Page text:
In an effort to enhance the quality of patent prosecution in the United States, the PTO launched the Enhanced Patent Quality Initiative (EPQI) in February 2015 with a notice and request for comments in the Federal Register.1 The comment period closed in May 2015. According to PTO Director Michelle K. Lee, “[p]atents of the highest quality can help to stimulate and promote efficient licensing, research and development, and future innovation without resorting to needless high-cost court proceedings. Through correctness and clarity, such patents better enable potential users of patented technologies to make informed decisions on how to avoid infringement, whether to seek a license, and/or when to settle or litigate a patent dispute.”2
The goals of the EPQI are threefold:
- Build more confidence in the patent system by enhancing patent quality;
- Make the system understandable and usable by all inventors; and
- Ensure customers are treated fairly and professionally throughout the patent application process.
The PTO hosted numerous events in 2015 to promote discussion about the EPQI and solicit feedback,3 and on November 6, the PTO Director blogged about the positive response to the Federal Register Notice and the various events. According to the Director, “[p]atent quality is central to fulfilling a core mission of the USPTO, which as stated in the Constitution, is to ‘promote the Progress of Science and useful Arts.’ It is critically important that the USPTO issue patents that are both correct and clear. Historically, our primary focus has been on correctness, but the evolving patent landscape has challenged us to increase our focus on clarity.”4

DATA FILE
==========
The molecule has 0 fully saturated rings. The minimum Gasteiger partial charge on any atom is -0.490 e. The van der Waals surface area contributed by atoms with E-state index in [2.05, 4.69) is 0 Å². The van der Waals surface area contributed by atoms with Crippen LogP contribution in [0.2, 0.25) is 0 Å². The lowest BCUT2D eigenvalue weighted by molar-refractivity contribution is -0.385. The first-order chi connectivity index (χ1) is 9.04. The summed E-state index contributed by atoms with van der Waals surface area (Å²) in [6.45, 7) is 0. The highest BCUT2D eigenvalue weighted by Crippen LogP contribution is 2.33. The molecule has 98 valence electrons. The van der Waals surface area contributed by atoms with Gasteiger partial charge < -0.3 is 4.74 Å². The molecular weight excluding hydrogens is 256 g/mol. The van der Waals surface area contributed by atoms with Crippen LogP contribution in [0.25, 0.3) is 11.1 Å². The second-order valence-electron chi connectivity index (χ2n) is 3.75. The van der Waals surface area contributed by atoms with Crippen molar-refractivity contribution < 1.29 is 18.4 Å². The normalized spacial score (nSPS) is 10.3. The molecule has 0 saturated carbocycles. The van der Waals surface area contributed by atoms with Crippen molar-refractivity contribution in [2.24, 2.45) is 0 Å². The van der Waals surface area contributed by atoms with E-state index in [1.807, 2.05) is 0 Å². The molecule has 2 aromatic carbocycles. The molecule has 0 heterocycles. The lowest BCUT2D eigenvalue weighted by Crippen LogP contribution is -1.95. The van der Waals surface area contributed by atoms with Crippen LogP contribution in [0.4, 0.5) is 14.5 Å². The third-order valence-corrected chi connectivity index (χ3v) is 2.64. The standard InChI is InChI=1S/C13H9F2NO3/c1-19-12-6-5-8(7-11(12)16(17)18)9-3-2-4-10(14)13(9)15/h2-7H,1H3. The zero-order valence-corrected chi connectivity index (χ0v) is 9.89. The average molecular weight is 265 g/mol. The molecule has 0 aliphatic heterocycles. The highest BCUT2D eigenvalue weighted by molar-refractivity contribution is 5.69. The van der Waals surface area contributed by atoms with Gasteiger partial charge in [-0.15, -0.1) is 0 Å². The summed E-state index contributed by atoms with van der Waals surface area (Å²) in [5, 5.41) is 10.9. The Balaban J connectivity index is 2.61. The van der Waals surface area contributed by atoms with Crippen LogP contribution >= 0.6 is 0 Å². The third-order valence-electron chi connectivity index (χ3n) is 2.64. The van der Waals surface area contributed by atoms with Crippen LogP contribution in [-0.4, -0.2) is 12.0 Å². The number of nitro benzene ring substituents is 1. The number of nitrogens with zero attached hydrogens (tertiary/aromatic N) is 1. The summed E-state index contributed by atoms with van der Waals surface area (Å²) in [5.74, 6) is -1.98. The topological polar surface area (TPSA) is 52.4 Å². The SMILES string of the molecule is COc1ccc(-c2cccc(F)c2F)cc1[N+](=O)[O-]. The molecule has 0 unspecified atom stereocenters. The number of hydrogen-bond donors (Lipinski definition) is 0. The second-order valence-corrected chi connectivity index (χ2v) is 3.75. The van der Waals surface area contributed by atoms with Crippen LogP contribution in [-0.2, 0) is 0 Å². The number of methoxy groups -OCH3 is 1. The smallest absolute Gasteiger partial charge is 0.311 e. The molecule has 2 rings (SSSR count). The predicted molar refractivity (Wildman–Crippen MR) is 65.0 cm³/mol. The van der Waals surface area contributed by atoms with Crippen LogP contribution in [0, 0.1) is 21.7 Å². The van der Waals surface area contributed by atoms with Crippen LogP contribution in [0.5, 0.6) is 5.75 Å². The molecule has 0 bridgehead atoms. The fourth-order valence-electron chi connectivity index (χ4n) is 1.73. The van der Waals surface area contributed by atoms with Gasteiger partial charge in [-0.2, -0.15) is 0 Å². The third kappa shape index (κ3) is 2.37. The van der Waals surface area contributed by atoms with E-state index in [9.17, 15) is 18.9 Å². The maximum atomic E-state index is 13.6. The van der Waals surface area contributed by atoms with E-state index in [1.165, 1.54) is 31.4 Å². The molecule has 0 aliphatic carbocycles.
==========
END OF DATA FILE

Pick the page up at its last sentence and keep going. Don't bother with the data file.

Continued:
On the blog, the Director announced two of the initial programs that will take place as a result of numerous comments and extensive feedback the USPTO has received since announcing the EPQI.
First, the PTO will be launching a Clarity of the Record Pilot. Under this pilot program, Examiners will include definitions of key terms, pertinent claim constructions, and more detailed reasons for allowance or rejections of claims as part of the patent prosecution record. Information gleaned from this pilot will lead to the development of best practices for enhancing clarity of the prosecution record.
Second, the PTO is transforming their Review Data Capture Process, which is meant to unify their internal review process by ensuring that any review of a patent examiner’s work product will follow the same process. All reviewers will be systematically recording their review results through an online form, the “master review form,” which will be shared with the public. Data collected from this process and form will allow the PTO to identify reviewing trends across the agency, including at the technology center, art unit, and examiner levels. Additionally, this will allow the PTO to determine “whether the reasons for an examiner’s actions were spelled out in the record clearly and whether there is an omission of a certain type of rejection.”5
The Director stated that the end results of these pilots programs will be the “(1) ability to provide more targeted and relevant training to our examiners with much greater precision, (2) increased consistency in work product across the entire examination corps, and (3) greater transparency in how the USPTO evaluates examiners’ work product.”6